Book cover art for The Right Stuff
The Right Stuff
Tom Wolfe

It's very hard to describe how good this book is without making you sit down and read the whole thing. Instead, I'll just describe it. The Right Stuff is the story of the seven astronauts of the Mercury program. They were the first Americans to go into space, then orbit the earth. Tom Wolfe writes it more like a thriller or a drama, using what must have been an enormous amount of research and interview material to weave an incredibly realistic picture of the time. I utterly inhaled every page of this book. Intoxicating stuff.

1: The Angels

Flight test pilots in the fifties had a risky existence. The deaths described are gruesome and harrowing for all involved. Particular attention focused on the wives of the pilots, at home and all waiting to hear the bad news that would be delivered to one of them on days when 'something had happened out there'.

One pilot was able to eject from his plane, but even that didn't go well:

'He had had about thirty seconds to watch the Pax River base and the peninsula and Baltimore County and continental America and the entire comprehensible world rise up to smash him. When they lifted his body up off the concrete, it was like a sack of fertilizer.'

2: The Right Stuff

Pilots had a hierarchy, a great ziggurat to ascend, to aim for the top without dying on the way there. Being able to land on carriers, being able to take off from them, being able to do both at night, being in combat, being shot at in combat, downing an enemy plane... there was no apparent end to the possible levels of achievement and of self-sorting that went on.

All of it was alive in the mind of each pilot, but never explicitly talked about. Only ever in coded terms and roundabout ways. But each knew it was there.

'In this fraternity, even though it was military, men were not rated by their outward rank as ensigns, lieutenants, commanders, or whatever. No, herein the world was divided into those who had it and those who did not. This quality, this it, was never named, however, nor was it talked about in any way.'

3: Yeager

This chapter is, at first about Chuck--the man himself--and his incredible track record and reputation. Most interestingly, Wolfe identifies him as the progenitor of 'the pilot voice' which was subsequently copied by all the pilots that looked up to him who then, eventually, went on to be civilian pilots.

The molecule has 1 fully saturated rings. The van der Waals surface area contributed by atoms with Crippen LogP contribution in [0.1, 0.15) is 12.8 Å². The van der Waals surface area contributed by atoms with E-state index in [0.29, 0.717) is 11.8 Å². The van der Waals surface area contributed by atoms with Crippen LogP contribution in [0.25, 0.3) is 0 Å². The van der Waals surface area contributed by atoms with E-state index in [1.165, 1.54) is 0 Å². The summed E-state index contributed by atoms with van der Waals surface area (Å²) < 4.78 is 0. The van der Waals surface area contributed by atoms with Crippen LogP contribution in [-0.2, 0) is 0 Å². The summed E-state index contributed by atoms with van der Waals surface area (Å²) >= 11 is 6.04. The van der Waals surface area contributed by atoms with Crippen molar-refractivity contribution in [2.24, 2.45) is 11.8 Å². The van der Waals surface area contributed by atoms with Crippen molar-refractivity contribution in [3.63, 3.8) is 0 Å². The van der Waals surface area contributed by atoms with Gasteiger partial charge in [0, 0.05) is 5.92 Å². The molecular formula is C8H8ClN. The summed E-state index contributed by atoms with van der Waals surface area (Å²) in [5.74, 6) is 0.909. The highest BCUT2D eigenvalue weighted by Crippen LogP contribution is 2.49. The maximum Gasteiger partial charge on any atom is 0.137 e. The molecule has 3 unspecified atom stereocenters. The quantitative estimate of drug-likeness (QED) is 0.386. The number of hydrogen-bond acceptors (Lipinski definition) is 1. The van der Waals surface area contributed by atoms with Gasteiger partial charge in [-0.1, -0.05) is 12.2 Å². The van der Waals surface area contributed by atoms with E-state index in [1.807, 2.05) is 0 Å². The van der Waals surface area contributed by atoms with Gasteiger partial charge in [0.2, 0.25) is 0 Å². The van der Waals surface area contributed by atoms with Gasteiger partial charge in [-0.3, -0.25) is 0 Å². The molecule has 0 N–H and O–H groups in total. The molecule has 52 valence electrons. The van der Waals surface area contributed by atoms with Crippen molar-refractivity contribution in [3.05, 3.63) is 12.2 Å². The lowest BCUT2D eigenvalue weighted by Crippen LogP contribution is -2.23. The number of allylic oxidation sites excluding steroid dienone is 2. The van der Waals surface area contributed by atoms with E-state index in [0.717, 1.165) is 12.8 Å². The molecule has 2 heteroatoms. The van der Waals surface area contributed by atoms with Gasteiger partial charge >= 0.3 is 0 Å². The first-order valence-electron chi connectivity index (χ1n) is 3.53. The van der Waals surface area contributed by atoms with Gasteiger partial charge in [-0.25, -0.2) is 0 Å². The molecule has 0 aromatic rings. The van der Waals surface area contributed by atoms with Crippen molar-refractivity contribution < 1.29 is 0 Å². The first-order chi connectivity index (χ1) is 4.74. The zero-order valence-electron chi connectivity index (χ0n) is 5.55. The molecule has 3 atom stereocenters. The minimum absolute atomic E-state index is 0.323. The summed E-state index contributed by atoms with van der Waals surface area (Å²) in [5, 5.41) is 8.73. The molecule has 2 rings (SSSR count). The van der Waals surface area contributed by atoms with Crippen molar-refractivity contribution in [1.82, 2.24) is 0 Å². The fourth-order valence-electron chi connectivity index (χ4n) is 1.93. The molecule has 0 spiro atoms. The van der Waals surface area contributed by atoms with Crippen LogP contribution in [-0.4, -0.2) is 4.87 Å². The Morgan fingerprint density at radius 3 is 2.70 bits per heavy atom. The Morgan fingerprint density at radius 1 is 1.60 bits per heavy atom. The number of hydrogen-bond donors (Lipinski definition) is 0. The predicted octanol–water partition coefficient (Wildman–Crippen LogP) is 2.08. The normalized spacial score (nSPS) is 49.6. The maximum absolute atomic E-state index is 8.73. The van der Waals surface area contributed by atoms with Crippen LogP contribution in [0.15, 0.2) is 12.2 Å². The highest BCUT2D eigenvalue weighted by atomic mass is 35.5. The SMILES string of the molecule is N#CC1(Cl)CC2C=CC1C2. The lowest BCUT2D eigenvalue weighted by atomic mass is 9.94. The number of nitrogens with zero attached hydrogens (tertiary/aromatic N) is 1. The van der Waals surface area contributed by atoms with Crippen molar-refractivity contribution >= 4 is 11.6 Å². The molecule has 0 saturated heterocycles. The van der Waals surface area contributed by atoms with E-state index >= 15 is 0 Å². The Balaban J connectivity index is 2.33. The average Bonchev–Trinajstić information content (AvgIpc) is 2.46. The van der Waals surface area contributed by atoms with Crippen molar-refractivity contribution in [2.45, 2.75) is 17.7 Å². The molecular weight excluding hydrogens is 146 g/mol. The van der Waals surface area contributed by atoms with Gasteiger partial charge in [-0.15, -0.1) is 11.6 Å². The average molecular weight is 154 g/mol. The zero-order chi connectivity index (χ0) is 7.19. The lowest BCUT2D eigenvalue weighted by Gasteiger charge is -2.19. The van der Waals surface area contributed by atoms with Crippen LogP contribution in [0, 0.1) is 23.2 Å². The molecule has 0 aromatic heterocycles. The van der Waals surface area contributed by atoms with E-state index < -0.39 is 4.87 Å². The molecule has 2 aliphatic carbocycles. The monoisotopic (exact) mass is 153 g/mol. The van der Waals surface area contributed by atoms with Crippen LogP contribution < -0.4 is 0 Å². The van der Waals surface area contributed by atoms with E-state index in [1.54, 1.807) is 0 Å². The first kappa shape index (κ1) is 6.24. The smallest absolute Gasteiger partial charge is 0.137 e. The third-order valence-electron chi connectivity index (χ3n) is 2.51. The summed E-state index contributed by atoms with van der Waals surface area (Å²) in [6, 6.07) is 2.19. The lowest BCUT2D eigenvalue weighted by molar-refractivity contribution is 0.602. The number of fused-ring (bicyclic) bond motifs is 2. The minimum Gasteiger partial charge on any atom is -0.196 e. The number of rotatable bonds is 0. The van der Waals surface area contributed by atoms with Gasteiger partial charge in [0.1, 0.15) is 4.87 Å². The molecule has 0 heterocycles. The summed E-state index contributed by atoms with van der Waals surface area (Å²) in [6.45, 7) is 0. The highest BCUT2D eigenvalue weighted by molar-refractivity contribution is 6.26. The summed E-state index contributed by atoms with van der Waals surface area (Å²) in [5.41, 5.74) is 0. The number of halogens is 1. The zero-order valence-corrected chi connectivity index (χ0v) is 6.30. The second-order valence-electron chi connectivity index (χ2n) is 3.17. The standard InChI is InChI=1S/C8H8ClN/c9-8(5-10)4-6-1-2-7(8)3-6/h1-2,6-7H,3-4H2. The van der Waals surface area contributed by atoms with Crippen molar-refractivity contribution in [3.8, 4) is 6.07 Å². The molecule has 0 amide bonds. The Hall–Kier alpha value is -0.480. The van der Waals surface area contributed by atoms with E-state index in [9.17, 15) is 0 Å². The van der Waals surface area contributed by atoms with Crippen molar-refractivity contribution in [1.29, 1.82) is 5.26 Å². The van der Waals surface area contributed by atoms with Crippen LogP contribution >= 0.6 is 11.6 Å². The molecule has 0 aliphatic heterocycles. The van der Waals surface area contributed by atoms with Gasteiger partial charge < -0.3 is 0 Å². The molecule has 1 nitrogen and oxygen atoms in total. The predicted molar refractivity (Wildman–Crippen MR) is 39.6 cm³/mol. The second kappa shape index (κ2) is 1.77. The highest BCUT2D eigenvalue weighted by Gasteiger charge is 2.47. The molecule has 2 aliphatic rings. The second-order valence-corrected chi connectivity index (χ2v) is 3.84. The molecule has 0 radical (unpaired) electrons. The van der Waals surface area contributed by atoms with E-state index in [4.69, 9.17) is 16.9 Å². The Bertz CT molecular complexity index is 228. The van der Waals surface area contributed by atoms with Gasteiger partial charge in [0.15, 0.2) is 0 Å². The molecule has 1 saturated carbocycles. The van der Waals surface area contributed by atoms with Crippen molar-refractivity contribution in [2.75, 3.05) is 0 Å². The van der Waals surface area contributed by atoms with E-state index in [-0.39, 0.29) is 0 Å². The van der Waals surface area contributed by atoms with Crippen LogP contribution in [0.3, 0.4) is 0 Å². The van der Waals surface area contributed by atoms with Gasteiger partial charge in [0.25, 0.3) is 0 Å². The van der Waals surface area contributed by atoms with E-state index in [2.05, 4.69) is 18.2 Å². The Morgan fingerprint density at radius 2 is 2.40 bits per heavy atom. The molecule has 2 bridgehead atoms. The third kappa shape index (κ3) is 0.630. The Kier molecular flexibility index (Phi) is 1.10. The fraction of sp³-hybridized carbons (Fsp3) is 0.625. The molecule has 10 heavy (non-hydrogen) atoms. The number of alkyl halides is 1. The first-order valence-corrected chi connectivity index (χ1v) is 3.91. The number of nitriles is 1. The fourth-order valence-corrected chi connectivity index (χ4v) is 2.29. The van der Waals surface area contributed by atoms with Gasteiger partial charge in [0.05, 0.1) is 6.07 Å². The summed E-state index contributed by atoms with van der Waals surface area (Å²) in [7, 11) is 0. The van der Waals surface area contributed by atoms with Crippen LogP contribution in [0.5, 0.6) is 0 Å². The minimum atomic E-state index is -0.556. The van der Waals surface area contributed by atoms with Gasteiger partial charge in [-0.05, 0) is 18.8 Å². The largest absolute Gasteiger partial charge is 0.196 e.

'He would soon be at an altitude, in the thin air at the edge of space, where the stars and the moon came out at noon, in an atmosphere so thin that the ordinary laws of aerodynamics no longer applied and a plane could skid into a flat spin like a cereal bowl on a waxed Formica counter and then start tumbling, not spinning and not diving, but tumbling, end over end-like a brick...'

Chuck and his contemporaries fly, in their rocket planes, ever closer to the edge of space. But never into orbit. Space seems to be the domain of the Russians, the urgency of the need to beat them ever growing as Project Mercury is formed and the pilots scoff at the idea of being 'spam in a can', human cannonballs, strapped into capsules and blasted skyward.

'Sputnik I took on a magical dimension among highly placed persons especially, judging by opinion surveys. It seemed to dredge up primordial superstitions about the influence of heavenly bodies. It gave birth to a modern, i.e., technological, astrology. Nothing less than control of the heavens was at stake. It was Armageddon, the final and decisive battle of the forces of good and evil.'

4: The Lab Rat

With the government wanting progress, they needed recruits to head into space. With dozens applying from the corps of test pilots around the country, they went through a grueling battery of physical and psychological testing, some which seem little better than completely spurious. This leaves seven man carried forward, with others left behind in the dust wondering why they didn't make the grade. Some of the testing was unpopular to say the least.

"General Schwichtenberg," said Conrad, "you're looking at a man who has given himself his last enema. If you want enemas from me, from now on you can come get 'em yourself."

5: In Single Combat